Staff and executives raised their glasses of Champagne for a toast Thursday to celebrate the inking of a deal between Deer Valley Resort and Extell Development that allows the luxury ski area to expand onto the adjacent land formerly known as the Mayflower Resort.
Meanwhile, snowboarders around the state, and perhaps even the country, were eating sour grapes.
Though the deal could add a new base, 16 lifts, 135 runs and nearly triple the resort’s skiable terrain, it is just that — skiable terrain. As is Deer Valley’s tradition, snowboards will not be allowed.
For those who slide over the snow on one board instead of two, and who have been watching runs being cut through the mountains above the Jordanelle River for the past two years with great anticipation that they may one day be able to carve them, the “New Deer Valley” is disappointingly similar to the old one.
“Ah c’mon,” one commenter on a Tribune article wrote. “Let the snowboarders in, you snobs!”
Just three ski areas in North America are ski-only, and two of them are in Utah: Deer Valley and Alta Ski Area. Neither of those two have ever allowed snowboarders on their lifts. The third, Vermont’s Mad River Glen, banned them in 1985.
When asked Thursday if Deer Valley might consider carving out a space for snowboarders now that it had so much more terrain to work with, resort president and chief operating officer Todd Bennett was unequivocal.
“Deer Valley has a great legacy of ski-only,” Bennett said, “and we’re going to continue that.”
OK, but why?
Snowboarding was just gaining momentum when Deer Valley opened in 1981. The first national championships were raced a year later. Four years after that, the first world champion of halfpipe was crowned. As snowboarders began to establish their staying power and gain a larger market share — they now make up about 40% of all lift users, according to the Snowsports Industry Association — more resorts welcomed them, especially after the sport made its Winter Olympics debut in 1998.
Deer Valley was not one of those. Deer Valley founders Edgar and Polly Stern were skiers, and their vision was to create a luxe resort for skiers, replete with high-end accommodations and indulgent amenities. They pioneered the idea of a ski valet as well as the chairlift footrests and boxes of tissues at the bottom of every lift.
The Park City resort quickly found its clientele, and that clientele was willing to pay more for attentive service, world-class dining and impeccably groomed runs with nary a snowboarder in sight.
In 2001, Aspen Mountain Company’s Ajax resort in Colorado opened its lifts to snowboarders. That left just four ski-only resorts on the continent (Taos Ski Valley acquiesced in 2008). Yet even at that time, Free the Snow, an organization that worked to have snowboarding bans lifted, told the Park Record that Deer Valley would likely be the last to cave.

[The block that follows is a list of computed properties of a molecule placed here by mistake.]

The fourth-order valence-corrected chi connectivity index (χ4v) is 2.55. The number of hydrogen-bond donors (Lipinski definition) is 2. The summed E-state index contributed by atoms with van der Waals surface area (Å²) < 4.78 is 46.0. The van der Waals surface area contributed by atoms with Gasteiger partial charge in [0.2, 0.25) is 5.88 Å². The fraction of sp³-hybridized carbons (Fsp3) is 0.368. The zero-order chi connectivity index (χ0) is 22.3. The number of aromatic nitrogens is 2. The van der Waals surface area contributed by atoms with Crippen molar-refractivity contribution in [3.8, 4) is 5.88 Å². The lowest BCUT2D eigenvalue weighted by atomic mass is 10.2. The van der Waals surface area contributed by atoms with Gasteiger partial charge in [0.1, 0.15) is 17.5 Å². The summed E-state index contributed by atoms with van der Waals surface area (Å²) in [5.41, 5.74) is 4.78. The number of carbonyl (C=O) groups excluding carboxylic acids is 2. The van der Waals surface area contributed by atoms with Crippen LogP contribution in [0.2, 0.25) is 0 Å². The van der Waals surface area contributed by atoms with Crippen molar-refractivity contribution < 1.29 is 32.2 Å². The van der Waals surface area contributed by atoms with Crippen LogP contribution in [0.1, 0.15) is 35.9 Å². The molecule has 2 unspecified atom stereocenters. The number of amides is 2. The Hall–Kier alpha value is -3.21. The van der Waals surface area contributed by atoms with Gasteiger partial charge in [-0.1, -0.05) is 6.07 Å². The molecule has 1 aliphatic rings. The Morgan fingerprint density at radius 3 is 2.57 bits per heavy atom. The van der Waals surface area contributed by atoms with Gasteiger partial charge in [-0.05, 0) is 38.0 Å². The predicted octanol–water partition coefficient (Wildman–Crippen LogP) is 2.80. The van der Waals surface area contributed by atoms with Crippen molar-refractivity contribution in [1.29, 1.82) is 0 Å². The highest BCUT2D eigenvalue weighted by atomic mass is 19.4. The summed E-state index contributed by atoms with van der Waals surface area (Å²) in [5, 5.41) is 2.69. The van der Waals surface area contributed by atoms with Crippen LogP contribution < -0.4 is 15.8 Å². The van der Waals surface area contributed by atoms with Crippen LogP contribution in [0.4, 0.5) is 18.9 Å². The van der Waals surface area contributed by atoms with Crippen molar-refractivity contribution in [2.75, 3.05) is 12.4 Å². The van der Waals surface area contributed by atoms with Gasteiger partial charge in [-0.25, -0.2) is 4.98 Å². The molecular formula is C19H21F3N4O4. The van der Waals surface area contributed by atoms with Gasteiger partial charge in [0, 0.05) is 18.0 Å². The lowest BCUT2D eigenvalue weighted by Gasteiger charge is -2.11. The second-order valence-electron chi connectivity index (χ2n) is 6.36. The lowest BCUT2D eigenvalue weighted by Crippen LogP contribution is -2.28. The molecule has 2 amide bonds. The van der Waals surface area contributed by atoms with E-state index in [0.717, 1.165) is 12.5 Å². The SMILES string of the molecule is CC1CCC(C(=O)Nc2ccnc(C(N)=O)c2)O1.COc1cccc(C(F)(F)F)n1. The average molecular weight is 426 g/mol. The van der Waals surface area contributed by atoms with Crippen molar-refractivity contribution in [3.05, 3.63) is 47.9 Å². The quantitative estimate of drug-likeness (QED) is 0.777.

“Deer Valley is a different animal,” Matthew Kreitman, whose organization appears to have since disbanded, said at the time. “They have such a specialist audience.”
And Deer Valley has no intention of disrupting that. In its reasoning for staying ski-only, it could potentially point to a layout considered less than ideal for snowboarders, or fear of more collisions because of different styles of getting down the mountain. Instead, resort spokespeople have consistently preached that the policy caters to the will of its people.
In a 2003 interview with the Park Record, then-Deer Valley CEO Bob Wheaton said the resort is ski-only because that’s consistently what guests tell them they want. That year’s Ski Magazine reader survey backed that up, with responders praising the policy. Attitudes haven’t changed much in the ensuing 20 years. In Ski Magazine’s 2023 survey, Deer Valley was voted the No. 3 resort in the U.S.
“Deer Valley is simply the best ski resort in the U.S.,” one reader wrote, according to the magazine. “Great customer service and no snowboarders.”
And unlike Alta, which was sued by snowboarders over its ski-only policy in 2014, Deer Valley does not sit on public land but entirely on private property.
That could change slightly when the resort expands to the previous Mayflower property. About 130 of those 4,100 skiable acres are controlled by the Bureau of Land Management, according to Brooke Hontz, Extell’s vice president of development. Hontz said Extell is expecting to buy the land, which has no public access, before the official opening of the expansion in 2025-26. Not that access for snowboarders would change if it remained in public hands: Alta, which is on National Forest Service property, won its case by arguing the lifts are private even if the land isn’t. The result is that snowboarders can ride down its slopes but aren’t allowed a ride back up.
That won’t fly at Deer Valley, even if it has plenty of runs to go around. Still, Bennett didn’t shut the door completely on snowboarders. Rather, he hinted at an option for anyone who wants to see “The New Deer Valley” for themselves.
“Deer Valley Resort has been a skier-only mountain since its inception in 1981, a tenet our guests have enjoyed and requested for decades,” Bennett said in a statement prepared for The Tribune. “Adding new terrain to our trail map does not change that and we are excited for our loyal and new guests to experience a larger Deer Valley in the coming seasons.
“And,” he added, “with the new expansion comes more of our award-winning ski school.”
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